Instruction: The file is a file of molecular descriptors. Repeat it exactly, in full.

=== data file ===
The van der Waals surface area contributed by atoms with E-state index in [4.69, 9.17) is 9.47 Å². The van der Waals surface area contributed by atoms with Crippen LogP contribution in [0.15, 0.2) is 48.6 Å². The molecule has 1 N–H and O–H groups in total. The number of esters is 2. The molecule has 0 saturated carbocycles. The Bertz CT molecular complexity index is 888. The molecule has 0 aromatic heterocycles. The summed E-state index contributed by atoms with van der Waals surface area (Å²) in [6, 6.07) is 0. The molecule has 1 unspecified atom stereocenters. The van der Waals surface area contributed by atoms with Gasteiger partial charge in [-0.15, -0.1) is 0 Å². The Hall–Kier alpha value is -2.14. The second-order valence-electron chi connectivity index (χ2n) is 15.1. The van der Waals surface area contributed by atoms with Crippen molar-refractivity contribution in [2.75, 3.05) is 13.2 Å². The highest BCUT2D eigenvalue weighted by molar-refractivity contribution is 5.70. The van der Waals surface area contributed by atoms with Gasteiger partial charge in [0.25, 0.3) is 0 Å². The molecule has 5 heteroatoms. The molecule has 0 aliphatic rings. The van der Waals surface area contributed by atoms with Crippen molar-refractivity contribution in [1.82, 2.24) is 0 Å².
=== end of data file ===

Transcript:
The van der Waals surface area contributed by atoms with E-state index in [4.69, 9.17) is 9.47 Å². The van der Waals surface area contributed by atoms with Crippen LogP contribution in [0.15, 0.2) is 48.6 Å². The molecule has 1 N–H and O–H groups in total. The number of esters is 2. The molecule has 0 saturated carbocycles. The Bertz CT molecular complexity index is 888. The molecule has 0 aromatic heterocycles. The summed E-state index contributed by atoms with van der Waals surface area (Å²) in [6, 6.07) is 0. The molecule has 1 unspecified atom stereocenters. The van der Waals surface area contributed by atoms with Gasteiger partial charge in [-0.15, -0.1) is 0 Å². The Hall–Kier alpha value is -2.14. The second-order valence-electron chi connectivity index (χ2n) is 15.1. The van der Waals surface area contributed by atoms with Crippen molar-refractivity contribution in [2.75, 3.05) is 13.2 Å². The highest BCUT2D eigenvalue weighted by molar-refractivity contribution is 5.70. The van der Waals surface area contributed by atoms with Gasteiger partial charge in [0.25, 0.3) is 0 Å². The molecule has 5 heteroatoms. The molecule has 0 aliphatic rings. The van der Waals surface area contributed by atoms with Crippen molar-refractivity contribution in [1.82, 2.24) is 0 Å².